The final paper for my sections of The Paschal Mystery class had as its prompt: Is Christianity a faith to die for? Since all teaching is theft (with apologies to Proudhon) I ripped this prompt from a class taught by Michael Baxter, a Catholic moral theologian who is the Director of Catholic Studies at Regis University in Colorado. Baxter’s course is called “A Faith to Die For: The Moral Life in Catholic Belief and Practice.” Through the assistance of Dan Dixon, S.J., who had the course while an undergraduate at Notre Dame, I was able to obtain the syllabus from Dr. Baxter, and was able to teach parts of The Paschal Mystery through his lens.
In his course description Baxter notes: “The overall purpose of the course is to develop an understanding of the moral life shaped by the life, death, and resurrection of Christ, .…As suggested by the title, a central conviction embedded into this course is that only a faith to die for can forge a moral life that is truly worth living.”
Baxter is one of a group of moral theologians who can be grouped in the category of those who promote “virtue ethics.” Like his mentor and dissertation director at Duke, Stanley Hauerwas, and his former colleague at Notre Dame, Alasdair MacIntyre, Baxter promotes what some have called a “radical Christianity” - with reference not to those who threaten to perform acts of violence in the name of social justice, but rather to those who are willing to take the Kierkegaardian “leap into faith” (a better translation than “leap of faith”).
In Matthew’s Gospel, Jesus states that “Whoever wishes to come after Me must deny himself, take up his cross, and follow Me. For whoever wishes to save his life will lose it, but whoever loses his life for My sake will find it. What profit would there be for one to gain the whole world and forfeit his life? Or what can one give in exchange for his life?”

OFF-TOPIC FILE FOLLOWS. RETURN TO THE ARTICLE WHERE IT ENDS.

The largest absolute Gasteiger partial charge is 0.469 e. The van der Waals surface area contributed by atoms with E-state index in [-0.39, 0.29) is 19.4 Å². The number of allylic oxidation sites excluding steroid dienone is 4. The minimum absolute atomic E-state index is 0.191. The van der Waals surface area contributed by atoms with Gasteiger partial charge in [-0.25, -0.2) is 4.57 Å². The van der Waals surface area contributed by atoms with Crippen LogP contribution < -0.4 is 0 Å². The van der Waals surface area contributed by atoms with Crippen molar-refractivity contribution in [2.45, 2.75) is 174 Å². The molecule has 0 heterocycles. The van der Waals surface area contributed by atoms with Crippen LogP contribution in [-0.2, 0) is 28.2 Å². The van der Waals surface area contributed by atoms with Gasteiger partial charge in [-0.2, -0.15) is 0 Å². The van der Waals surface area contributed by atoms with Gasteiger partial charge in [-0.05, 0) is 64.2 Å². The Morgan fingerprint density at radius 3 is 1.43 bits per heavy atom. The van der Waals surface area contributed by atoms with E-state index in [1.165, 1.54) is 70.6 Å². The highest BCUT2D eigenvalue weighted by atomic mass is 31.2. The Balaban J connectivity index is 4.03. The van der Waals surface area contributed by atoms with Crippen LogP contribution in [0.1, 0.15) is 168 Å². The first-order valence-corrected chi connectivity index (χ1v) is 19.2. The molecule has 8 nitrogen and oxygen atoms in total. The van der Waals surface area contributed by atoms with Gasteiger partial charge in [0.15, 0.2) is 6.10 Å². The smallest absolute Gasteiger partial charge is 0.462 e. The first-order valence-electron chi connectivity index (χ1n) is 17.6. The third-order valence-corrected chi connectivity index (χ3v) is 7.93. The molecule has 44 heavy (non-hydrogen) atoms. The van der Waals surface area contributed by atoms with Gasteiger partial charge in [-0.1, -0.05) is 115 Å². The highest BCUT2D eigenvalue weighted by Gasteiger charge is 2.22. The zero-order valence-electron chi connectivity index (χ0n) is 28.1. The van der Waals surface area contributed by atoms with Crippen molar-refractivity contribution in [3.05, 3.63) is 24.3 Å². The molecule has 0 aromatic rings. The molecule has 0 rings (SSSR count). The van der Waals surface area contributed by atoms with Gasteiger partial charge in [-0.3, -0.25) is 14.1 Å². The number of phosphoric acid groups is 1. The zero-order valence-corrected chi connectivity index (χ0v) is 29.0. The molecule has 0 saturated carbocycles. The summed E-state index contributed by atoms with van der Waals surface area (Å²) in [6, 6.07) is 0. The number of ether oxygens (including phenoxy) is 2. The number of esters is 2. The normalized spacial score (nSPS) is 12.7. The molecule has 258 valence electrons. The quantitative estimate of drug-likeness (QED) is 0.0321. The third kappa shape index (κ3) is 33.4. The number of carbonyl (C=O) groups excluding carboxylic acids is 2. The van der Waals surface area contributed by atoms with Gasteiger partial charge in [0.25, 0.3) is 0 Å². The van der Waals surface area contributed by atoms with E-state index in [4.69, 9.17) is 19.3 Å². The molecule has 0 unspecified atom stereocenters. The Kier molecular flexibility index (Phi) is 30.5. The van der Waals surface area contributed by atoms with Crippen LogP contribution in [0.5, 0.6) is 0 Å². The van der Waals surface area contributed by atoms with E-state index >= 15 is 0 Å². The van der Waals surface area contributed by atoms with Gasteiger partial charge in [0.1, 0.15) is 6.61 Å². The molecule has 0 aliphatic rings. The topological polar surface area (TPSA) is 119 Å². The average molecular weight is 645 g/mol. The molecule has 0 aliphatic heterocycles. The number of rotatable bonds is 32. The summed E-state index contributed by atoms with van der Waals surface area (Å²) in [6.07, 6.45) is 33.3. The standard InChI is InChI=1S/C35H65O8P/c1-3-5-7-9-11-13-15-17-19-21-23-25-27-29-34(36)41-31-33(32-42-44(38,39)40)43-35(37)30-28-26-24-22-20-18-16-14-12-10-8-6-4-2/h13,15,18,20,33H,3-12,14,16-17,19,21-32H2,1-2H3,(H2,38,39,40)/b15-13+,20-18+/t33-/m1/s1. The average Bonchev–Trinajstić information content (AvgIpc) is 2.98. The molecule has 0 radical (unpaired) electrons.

This was Jesus’ final response to Peter’s “God forbid, Lord!” in reference to the journey that would end with the crucifixion. What could be more radical than to trust Jesus enough such that you are willing to take His words seriously? What could be more disturbing than taking that leap which puts you directly in line behind Jesus on His way to Calvary?
Most of those who have followed Jesus have not been put to the ultimate test. Even in the worst of times, the majority of Christians have been left alone while some have been chosen to set an example of what it really means to be a follower of Jesus. Fortunately for the seniors who have been asked to contemplate and write about this radical Christianity their lives will most probably never be in real danger.
But, the question’s relevance to these young men - to all of us - is very real. How much of our lives are we willing to give up for the honor of carrying our crosses behind Jesus? Whether those crosses lead us to Golgotha or not, they certainly lead eventually to death of one sort or another. As Thomas More said during his trial, “Death comes for us all, my lords. Yes, even for Kings he comes.”
For that very reason it is important for each person to decide whether or not the radical approach of Jesus is worth it. What is one willing to let die in one’s life in order to follow Jesus? Is it worth it to give up wealth - as Katharine Drexel did - in order to follow Christ? Is it worth it to give up fame and glory - as Ignatius of Loyola did? Is it worth it to give up physical pleasures - as Charles de Foucauld did? Is it worth it to give up a lifestyle and the influential friends who come with it - as Dorothy Day did? Is it worth it to stand up for those who are most vulnerable and thus destroy your political career - as Robert Casey, Sr., did?
It is this leap into faith, this death to ourselves and to the present world, this carrying of the cross with Christ that constitutes the Christian life. And yet, according to Dr. Baxter, this “ life that is disturbingly radical” is “also deeply attractive, in that this dying to self constitutes the road to true life,” and that is the only life worth living.